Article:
Okay, losers. Each of you compliment my très chic pinstriped suit. The least convincing one gets pistol whipped.


Très chic is a good way to describe not only pin-striped suits on femmes fatales, but covers painted by Jean Salvetti for Éditions le Condor's and George Maxwell's Môme Double-Shot crime novel collection. We've shared five or six, and they're magnifique, including this one for 1952's San bauvures. Maxwell's star character in these was Hope Travers, and hope is exactly what she denies her enemies. She even once put out a cigarette on a guy's face. You can see that cover and others by clicking the keywords Éditions le Condor below.

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Vintage Pulp Jan 5 2021
ETERNAL SALVA-TION
He may be gone but his good works live on.


Above, five more paperback covers painted by Jean Salvetti—aka Salva—who we've featured several times before. French paperback illustrators, except for Aslan, Michel Gourdon, and a few others, tended toward more freeform styles, but their command of color was excellent and we've always liked their approach. Click Salvetti's keywords below to see more.

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Vintage Pulp Nov 22 2020
DYING FOR DOROTHY
She knows the best way to a man's heart—ballistically speaking.


It's been a couple of years since we had a cover by French illustrator Jean Salvetti, so here's one for Dorothy ouvre le bal, or “Dorothy opens the ball,” published in 1952 by Paris based Éditions le Trotteur and written by Oscar Montgomery, aka José del Valle. There were three books in the Dorothy series, with this one coming first. Short synopsis: Dorothy goes to Egypt, hurts a bunch of bad men. As you can see, Salvetti signed his work Salva. More Salva here, here and here

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Hollywoodland Dec 25 2018
MIDNIGHT IN BABYLON
Kenneth Anger explores Hollywood's darkest recesses in his landmark tell-all.


Kenneth Anger's Hollywood Babylon is the grandaddy of all Tinseltown exposés. It was published in 1965, banned ten days later, and shelved until 1975. It's exactly as advertised, outing everybody that was anybody for everything. Entire chunks are devoted to Charlie Chaplain, Lana Turner, Errol Flynn, Fatty Arbuckle and other cinematic luminaries. Some of its claims have been proved false—for instance the assertion that Lupe Velez died with her head in a toilet, and that Clara Bow screwed the USC football team (we doubt anyone really believed that one, even back then). But other tales are basically true, including accounts of various legal run-ins and feuds.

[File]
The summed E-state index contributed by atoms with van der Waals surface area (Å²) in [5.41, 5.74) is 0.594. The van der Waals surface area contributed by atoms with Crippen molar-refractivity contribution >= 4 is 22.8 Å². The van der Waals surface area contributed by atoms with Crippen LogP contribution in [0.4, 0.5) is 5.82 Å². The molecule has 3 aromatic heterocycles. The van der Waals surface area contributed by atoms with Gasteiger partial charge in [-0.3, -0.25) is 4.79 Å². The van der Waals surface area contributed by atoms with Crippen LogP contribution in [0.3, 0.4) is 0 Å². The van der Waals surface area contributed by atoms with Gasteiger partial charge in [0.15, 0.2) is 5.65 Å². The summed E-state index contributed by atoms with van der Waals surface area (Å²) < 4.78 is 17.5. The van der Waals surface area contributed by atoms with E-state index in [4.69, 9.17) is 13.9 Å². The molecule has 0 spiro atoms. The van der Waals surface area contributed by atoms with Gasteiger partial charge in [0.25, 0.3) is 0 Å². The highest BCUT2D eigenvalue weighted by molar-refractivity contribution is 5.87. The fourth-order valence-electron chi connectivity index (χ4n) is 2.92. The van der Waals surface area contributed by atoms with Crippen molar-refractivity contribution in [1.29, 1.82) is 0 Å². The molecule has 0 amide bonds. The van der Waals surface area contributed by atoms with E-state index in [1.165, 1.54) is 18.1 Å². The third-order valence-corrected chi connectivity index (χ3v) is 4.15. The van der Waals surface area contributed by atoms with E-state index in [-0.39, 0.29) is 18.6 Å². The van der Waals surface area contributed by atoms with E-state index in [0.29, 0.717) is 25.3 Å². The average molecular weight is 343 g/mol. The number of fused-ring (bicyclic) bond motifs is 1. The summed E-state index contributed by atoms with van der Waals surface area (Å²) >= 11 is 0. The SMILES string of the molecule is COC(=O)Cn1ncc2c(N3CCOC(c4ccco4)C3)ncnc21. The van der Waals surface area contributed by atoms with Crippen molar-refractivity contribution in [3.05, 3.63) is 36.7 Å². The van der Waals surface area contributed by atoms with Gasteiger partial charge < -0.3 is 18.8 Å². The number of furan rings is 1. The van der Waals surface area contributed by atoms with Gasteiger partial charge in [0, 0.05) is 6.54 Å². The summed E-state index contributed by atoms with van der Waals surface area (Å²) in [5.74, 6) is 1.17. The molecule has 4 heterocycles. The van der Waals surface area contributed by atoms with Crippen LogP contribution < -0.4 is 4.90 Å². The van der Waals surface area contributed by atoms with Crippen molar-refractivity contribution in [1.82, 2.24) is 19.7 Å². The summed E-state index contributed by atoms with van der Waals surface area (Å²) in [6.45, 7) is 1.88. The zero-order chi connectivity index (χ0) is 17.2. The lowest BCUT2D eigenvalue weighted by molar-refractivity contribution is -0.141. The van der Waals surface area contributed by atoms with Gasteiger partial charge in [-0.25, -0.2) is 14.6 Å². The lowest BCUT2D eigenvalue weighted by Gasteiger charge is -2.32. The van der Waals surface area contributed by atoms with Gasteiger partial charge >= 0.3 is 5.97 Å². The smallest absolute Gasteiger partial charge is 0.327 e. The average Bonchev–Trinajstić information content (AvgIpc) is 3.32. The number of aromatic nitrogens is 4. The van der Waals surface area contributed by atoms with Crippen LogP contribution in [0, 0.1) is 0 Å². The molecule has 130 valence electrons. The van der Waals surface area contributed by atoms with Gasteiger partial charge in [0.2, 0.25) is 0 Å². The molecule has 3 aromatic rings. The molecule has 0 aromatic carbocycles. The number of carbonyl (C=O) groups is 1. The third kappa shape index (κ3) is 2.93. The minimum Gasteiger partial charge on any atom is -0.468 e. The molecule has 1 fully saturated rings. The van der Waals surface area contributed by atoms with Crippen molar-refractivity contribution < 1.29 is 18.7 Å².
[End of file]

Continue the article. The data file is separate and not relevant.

Anger's writing is uneven, but at its most effective mirrors the type of pure tabloid style that influenced the likes of James Ellroy and others. Besides the salacious gossip the book has a ton of rare celeb photos, and those are of real worth. We've uploaded a bunch below. They came from a digital edition because our little paperback was too fragile to get on a scanner. By the way, don't feel as if we're working overtime on our website this Christmas morning—we uploaded everything in advance and are actually nowhere near a computer today. We're glad you took a minute to drop by. Copious vintage Hollywood below.

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Vintage Pulp Apr 28 2017
CROWD PLEASER
Just stay over there a minute. I want you to get the full effect of this awesome pose.